“Ulysses” was never banned in Ireland. People there who hated the book weren’t simply offended by the obscenity. They didn’t like what they saw of themselves in it. George Bernard Shaw called the novel’s language “blackguardly,” and said that his own hand could never have formed the words. But he conceded that the book was a masterpiece. He, too, had been a young man in Dublin, and he recognized the city he had known. “ ‘Ulysses’ is a document,” he told a friend, “the outcome of a passion for documentation that is as fundamental as the artistic passion. . . . If a man holds up a mirror to your nature and shows you that it needs washing—not whitewashing—it is no use breaking the mirror.” As Joyce said when he was told that his aunt Josephine had refused to read the book, “If ‘Ulysses’ isn’t fit to read, life isn’t fit to live.”
Henry James, in an essay called “The Art of Fiction,” in 1884, said that in England and America people see more than they think it’s proper to say, and they say more than they think it’s proper to read. More than any other English writer, Joyce destroyed that decorum. He paid a terrible price for it.
Joyce persisted in what he called his “voluntary exile” in order to write the way he wanted to write. This meant that he had to endure continual rejection and critical abuse. His writing was repeatedly censored, and his greatest work had to be published in France, where it was set by French printers, who introduced thousands of typos into the text. The obscenity trial of “Ulysses” in the United States was by no means a pro-forma affair: when the American trial-court judge, John Woolsey, declared “Ulysses” not obscene, in 1933, the Justice Department appealed, and the decision had to be confirmed by the United States Court of Appeals for the Second Circuit. But by his persistence Joyce established a principle, which is that the artist must have absolute freedom to work with the world he or she has stumbled across, the world as it is. That most of us now take this for granted is largely because of him.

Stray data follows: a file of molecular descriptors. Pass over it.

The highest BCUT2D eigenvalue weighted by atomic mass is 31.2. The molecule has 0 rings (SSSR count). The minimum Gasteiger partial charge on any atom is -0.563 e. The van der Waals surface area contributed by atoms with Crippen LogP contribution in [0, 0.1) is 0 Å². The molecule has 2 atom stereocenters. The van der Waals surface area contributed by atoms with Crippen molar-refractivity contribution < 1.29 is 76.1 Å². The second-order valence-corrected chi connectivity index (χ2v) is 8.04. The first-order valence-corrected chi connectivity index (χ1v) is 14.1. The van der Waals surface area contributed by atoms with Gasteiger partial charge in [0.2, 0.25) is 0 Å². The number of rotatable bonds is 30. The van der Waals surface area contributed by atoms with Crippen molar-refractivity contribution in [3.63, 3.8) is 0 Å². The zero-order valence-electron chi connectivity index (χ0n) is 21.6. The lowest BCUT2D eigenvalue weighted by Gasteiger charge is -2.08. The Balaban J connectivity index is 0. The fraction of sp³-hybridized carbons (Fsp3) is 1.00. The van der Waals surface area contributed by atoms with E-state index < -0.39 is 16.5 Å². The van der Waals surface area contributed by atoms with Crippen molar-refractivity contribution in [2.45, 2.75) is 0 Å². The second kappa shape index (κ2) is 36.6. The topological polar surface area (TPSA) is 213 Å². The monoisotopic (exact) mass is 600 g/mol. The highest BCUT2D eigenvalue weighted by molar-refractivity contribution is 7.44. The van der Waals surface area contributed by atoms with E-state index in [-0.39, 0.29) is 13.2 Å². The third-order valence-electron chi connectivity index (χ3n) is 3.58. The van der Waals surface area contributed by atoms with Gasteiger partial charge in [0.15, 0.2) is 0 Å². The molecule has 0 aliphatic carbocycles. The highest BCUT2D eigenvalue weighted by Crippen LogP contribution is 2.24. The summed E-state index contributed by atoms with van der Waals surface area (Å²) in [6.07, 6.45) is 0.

Terrific essay by Louis Menand on Joyce and his biographers, and the sense they did or did not make of his works, on the occasion of the publication of a new bio. In the New Yorker, link via Shakespeare & Co. bookshop email newsletter.